Check out this great interview in this week’s Mountain Xpress:

Taking the Scenic Route

Galen Kipar Project returns with a fluid, effortless new album

by Dane Smith in Vol. 16 / Iss. 44 on 05/26/2010 rocknrolldane@gmail.com

Mountain Xpress www.mountainx.com

The aptly titled fourth effort from Asheville’s symphonic-folk outfit The Galen Kipar Project is loaded with images of mountains, rivers, forests and streams, and backed by lush arrangements, fluid vocals and Appalachian instrumentation that bring to life what is essentially a musical portrait of Western North Carolina.

And that, says Kipar, is no accident. The album’s title is not only a literal reference to the years the band has spent on the road, but also a reflection on the way they’ve approached their career.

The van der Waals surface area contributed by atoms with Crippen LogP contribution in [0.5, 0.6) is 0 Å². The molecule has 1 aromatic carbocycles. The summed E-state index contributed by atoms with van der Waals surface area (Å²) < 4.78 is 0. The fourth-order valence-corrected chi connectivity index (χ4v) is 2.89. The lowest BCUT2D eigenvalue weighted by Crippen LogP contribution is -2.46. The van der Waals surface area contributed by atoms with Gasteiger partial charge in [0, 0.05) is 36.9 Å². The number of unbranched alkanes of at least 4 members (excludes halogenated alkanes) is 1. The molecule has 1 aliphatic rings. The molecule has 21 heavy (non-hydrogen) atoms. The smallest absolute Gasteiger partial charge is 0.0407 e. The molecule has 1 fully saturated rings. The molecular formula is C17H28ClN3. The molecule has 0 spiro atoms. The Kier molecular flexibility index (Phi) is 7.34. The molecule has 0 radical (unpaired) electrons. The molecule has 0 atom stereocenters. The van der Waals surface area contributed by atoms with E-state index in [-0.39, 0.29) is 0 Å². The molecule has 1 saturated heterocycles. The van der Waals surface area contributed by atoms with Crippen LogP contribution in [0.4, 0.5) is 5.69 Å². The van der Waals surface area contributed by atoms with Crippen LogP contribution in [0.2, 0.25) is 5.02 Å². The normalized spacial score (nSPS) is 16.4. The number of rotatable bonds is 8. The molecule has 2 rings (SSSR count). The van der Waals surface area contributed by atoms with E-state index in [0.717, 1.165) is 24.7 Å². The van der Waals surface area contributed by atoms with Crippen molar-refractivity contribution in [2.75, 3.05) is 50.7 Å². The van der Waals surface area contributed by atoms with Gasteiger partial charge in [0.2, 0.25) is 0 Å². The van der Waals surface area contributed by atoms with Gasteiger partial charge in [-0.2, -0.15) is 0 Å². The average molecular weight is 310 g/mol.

Water signs: The album has a theme of water and currents that Kipar says was unintentional, but not surprising.

“We feel like we’ve taken the scenic route as a band,” he explains. “We’ve been playing for a while, and we’re still trucking along. And Western North Carolina is such a beautiful area. We couldn’t ask for a better place to drive around and play music, where 75 percent of your job is driving. It definitely reflects on this area.”

What was less intentional, he admits with a laugh, is the album’s underlying theme of water and currents. Nearly every track on The Scenic Route mentions, whether in passing or in the song title itself, to some form of water. But Kipar insists that the repeated imagery was pure coincidence, or at least “subconscious regurgitation.”

“It kind of was by accident,” Kipar says in a way that suggests he expected this to come up. “I really didn’t recognize it at first, and then someone said, ‘Hey, there’s a lot of references to water on this album.’ Then it became apparent. But for me personally, I am a water person. I’ve spent a lot of time near and on the water and I love it. There is a lot of inspiration that comes from water and currents and just being in that environment.